author Deborah Levy

Booker 2019: The Man Who Saw Everything

4th September 2019

The Man Who Saw Everything by Deborah Levy

Hamish Hamilton, 2019

The novel opens with an argument about love.

“It’s like this, Saul Adler: when I was twenty-three I loved the way you touched me, but when the afternoon slipped in and you slipped out of me, you were already looking for someone else. No, it’s like this, Jennifer Moreau: I loved you every night and every day, but you were scared of my love and I was scared of my love too. No, she said. I was scared of your envy, which was bigger than your love. Attention, Saul Adler. Attention! Look to the left and to the right, cross the road and get to the other side.”

Historian Saul Adler, the central character of Deborah Levy’s new novel has a Phd in the psychology of male tyrants. He is struggling with the accident of his humanity, and his masculinity, which he experiences as a kind of wound. He moves through the world of the novel in a losing battle with integrity, too often barefoot and too often looking the wrong way when crossing the street. Already the central concerns of the novel are clear: we must pay attention to the world in which we live and how we move through it; love is contested territory, and is in a battle with power; getting to the other side of something is perilous, and fraught with potential disaster.

It has become a commonplace to note that the stories of our lives, of which history, poetry, pop music, politics, sociology and romance are all examples, surround us. We perceive ourselves as emerging from them, identified by them. Levy sees this plethora of stories as a kind of shimmer surrounding and arising from her characters and the decisions they make.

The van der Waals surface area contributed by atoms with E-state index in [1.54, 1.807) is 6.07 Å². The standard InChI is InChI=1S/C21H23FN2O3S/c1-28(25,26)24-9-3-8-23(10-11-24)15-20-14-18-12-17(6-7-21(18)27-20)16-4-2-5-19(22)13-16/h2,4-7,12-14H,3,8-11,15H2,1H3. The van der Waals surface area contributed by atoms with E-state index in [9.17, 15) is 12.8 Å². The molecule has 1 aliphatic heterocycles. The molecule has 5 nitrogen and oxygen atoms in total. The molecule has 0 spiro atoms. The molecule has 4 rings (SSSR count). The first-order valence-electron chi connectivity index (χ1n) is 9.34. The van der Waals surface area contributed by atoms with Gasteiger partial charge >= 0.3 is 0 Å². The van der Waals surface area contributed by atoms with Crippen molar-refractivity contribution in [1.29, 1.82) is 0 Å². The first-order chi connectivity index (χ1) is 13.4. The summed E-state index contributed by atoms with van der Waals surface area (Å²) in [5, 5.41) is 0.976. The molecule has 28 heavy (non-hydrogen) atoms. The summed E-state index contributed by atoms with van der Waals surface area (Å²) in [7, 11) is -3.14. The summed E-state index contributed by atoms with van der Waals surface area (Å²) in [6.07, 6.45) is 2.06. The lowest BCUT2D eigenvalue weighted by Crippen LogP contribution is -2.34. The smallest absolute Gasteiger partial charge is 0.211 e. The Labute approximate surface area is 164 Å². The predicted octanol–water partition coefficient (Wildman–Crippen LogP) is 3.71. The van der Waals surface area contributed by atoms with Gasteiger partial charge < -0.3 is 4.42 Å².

Saul’s life is punctuated by a series of accidents. He is injured in profound and apparently irreparable ways. He is knocked down on the famous crossing on the Abbey Road, twice. He falls in love, but cannot command the language of love – and so his loves, chiefly for Jennifer Moreau, and his East German translator, Walter Müller, are endlessly frustrated. Jennifer is a photographer who situates him as her muse. She makes a series of huge, photographic portraits of him: A Man in Pieces, Don’t Kiss Me, Saul at his Desk. These images, rather than situating Saul in a precise moment, serve to accentuate his dislocation, his deconstructed, disintegrated self.

Levy draws on an impressive range of theoretical material: she references Marx and Engels, she references Susan Sontag on Photography, she references the French philosopher Jacques Derrida but she transforms those potentially dense theoretical ideas into the stuff of fiction. And she does so in ways that are simultaneously delicate and robust. When he attends Jennifer’s exhibition, Saul muses on the ‘spectre inside every photograph’. He is, of course, himself the spectre. The subject of the photograph is the ghost of twentieth-century man, an elusive, disappearing vision; a man in constant danger of being knocked down.

We value literature, and maybe especially the kind of literature that makes the Booker longlist, in the light of our own concerns. And our concerns at the moment are somewhat hysterically encoded in arguments about tyranny, about Europeanness, about sexuality, identity and power. Levy is impressively astute in her handling of these ideas, and in Saul she creates the perfect character for interrogating them. The staging is clear: we are at the crossing – it represents nostalgia, freedom, an affirmative world of free love. Onto the crossing steps Saul, not quite looking where he is going, nevertheless confident that he can step into this iconic space – into which, repeatedly, a charismatic male tyrant roars with an unshakeable sense of entitlement.

The crash is only moments away.

This is a novel that requires us to pay attention to the stories which arise from our decisions, both personal and political. We are not what others make of us. We are what we make ourselves up to be. We must pay attention, and get to the other side of this road, which has become the locus for our most painful wounds.

“‘When I first saw you, Saul…you were like an angel, full lips, high cheekbones, blue eyes, a classical body like a statue, but then I discovered your wings were wounded. I had to carry your bag and you became human.’…

‘I was trying hard to be a man you could respect.’ I replied.”

This is a brilliant novel, and I recommend it with all my heart.

Find Your Local